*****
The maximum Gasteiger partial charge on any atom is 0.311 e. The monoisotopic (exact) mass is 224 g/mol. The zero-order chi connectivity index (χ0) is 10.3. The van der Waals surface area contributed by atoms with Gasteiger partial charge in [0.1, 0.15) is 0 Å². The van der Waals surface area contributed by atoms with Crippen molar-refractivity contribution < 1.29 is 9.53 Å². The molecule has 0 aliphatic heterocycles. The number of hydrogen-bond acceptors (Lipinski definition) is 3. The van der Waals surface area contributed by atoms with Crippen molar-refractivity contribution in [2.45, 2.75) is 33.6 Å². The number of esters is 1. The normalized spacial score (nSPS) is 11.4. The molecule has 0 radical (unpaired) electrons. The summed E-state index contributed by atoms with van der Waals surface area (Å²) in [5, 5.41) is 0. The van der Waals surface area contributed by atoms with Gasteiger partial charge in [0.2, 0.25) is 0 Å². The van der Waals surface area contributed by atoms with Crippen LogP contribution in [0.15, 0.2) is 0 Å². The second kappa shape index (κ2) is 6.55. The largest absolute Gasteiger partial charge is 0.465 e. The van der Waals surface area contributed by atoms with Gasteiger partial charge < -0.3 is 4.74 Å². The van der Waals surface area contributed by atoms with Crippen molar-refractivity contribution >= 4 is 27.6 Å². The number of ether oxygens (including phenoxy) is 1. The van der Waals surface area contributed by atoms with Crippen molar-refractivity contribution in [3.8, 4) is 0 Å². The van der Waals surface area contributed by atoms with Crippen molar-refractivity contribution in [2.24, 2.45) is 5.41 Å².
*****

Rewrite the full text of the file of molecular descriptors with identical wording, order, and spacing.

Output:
The maximum Gasteiger partial charge on any atom is 0.311 e. The monoisotopic (exact) mass is 224 g/mol. The zero-order chi connectivity index (χ0) is 10.3. The van der Waals surface area contributed by atoms with Gasteiger partial charge in [0.1, 0.15) is 0 Å². The van der Waals surface area contributed by atoms with Crippen molar-refractivity contribution < 1.29 is 9.53 Å². The molecule has 0 aliphatic heterocycles. The number of hydrogen-bond acceptors (Lipinski definition) is 3. The van der Waals surface area contributed by atoms with Crippen molar-refractivity contribution in [2.45, 2.75) is 33.6 Å². The number of esters is 1. The normalized spacial score (nSPS) is 11.4. The molecule has 0 radical (unpaired) electrons. The summed E-state index contributed by atoms with van der Waals surface area (Å²) in [5, 5.41) is 0. The van der Waals surface area contributed by atoms with Gasteiger partial charge in [0.2, 0.25) is 0 Å². The van der Waals surface area contributed by atoms with Crippen LogP contribution in [0.15, 0.2) is 0 Å². The second kappa shape index (κ2) is 6.55. The largest absolute Gasteiger partial charge is 0.465 e. The van der Waals surface area contributed by atoms with Gasteiger partial charge < -0.3 is 4.74 Å². The van der Waals surface area contributed by atoms with Crippen molar-refractivity contribution >= 4 is 27.6 Å². The number of ether oxygens (including phenoxy) is 1. The van der Waals surface area contributed by atoms with Crippen molar-refractivity contribution in [3.8, 4) is 0 Å². The van der Waals surface area contributed by atoms with Crippen molar-refractivity contribution in [2.24, 2.45) is 5.41 Å².